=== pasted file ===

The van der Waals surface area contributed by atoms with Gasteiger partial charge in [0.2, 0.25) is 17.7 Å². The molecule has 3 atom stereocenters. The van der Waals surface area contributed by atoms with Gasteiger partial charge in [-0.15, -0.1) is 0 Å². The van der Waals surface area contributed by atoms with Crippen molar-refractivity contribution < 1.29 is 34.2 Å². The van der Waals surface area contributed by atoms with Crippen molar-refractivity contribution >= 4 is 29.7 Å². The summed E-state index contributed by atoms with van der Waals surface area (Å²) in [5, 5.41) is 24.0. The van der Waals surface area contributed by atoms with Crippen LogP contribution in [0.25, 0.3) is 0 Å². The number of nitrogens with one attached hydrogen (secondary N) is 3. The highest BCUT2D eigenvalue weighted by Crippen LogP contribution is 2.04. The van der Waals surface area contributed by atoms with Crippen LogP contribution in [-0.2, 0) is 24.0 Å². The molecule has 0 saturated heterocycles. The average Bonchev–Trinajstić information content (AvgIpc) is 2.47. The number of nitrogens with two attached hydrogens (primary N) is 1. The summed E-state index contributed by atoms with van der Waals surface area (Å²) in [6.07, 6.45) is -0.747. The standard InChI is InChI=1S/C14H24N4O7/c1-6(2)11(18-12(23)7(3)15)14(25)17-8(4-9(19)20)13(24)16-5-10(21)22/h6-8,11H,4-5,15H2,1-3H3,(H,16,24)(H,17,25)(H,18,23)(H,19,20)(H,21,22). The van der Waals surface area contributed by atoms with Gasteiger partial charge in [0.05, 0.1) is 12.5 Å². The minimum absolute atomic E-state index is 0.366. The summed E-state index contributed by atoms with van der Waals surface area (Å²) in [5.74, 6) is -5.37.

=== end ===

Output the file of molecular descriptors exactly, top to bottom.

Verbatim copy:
The van der Waals surface area contributed by atoms with Gasteiger partial charge in [0.2, 0.25) is 17.7 Å². The molecule has 3 atom stereocenters. The van der Waals surface area contributed by atoms with Gasteiger partial charge in [-0.15, -0.1) is 0 Å². The van der Waals surface area contributed by atoms with Crippen molar-refractivity contribution < 1.29 is 34.2 Å². The van der Waals surface area contributed by atoms with Crippen molar-refractivity contribution >= 4 is 29.7 Å². The summed E-state index contributed by atoms with van der Waals surface area (Å²) in [5, 5.41) is 24.0. The van der Waals surface area contributed by atoms with Crippen LogP contribution in [0.25, 0.3) is 0 Å². The number of nitrogens with one attached hydrogen (secondary N) is 3. The highest BCUT2D eigenvalue weighted by Crippen LogP contribution is 2.04. The van der Waals surface area contributed by atoms with Crippen LogP contribution in [-0.2, 0) is 24.0 Å². The molecule has 0 saturated heterocycles. The average Bonchev–Trinajstić information content (AvgIpc) is 2.47. The number of nitrogens with two attached hydrogens (primary N) is 1. The summed E-state index contributed by atoms with van der Waals surface area (Å²) in [6.07, 6.45) is -0.747. The standard InChI is InChI=1S/C14H24N4O7/c1-6(2)11(18-12(23)7(3)15)14(25)17-8(4-9(19)20)13(24)16-5-10(21)22/h6-8,11H,4-5,15H2,1-3H3,(H,16,24)(H,17,25)(H,18,23)(H,19,20)(H,21,22). The van der Waals surface area contributed by atoms with Gasteiger partial charge in [0.05, 0.1) is 12.5 Å². The minimum absolute atomic E-state index is 0.366. The summed E-state index contributed by atoms with van der Waals surface area (Å²) in [5.74, 6) is -5.37.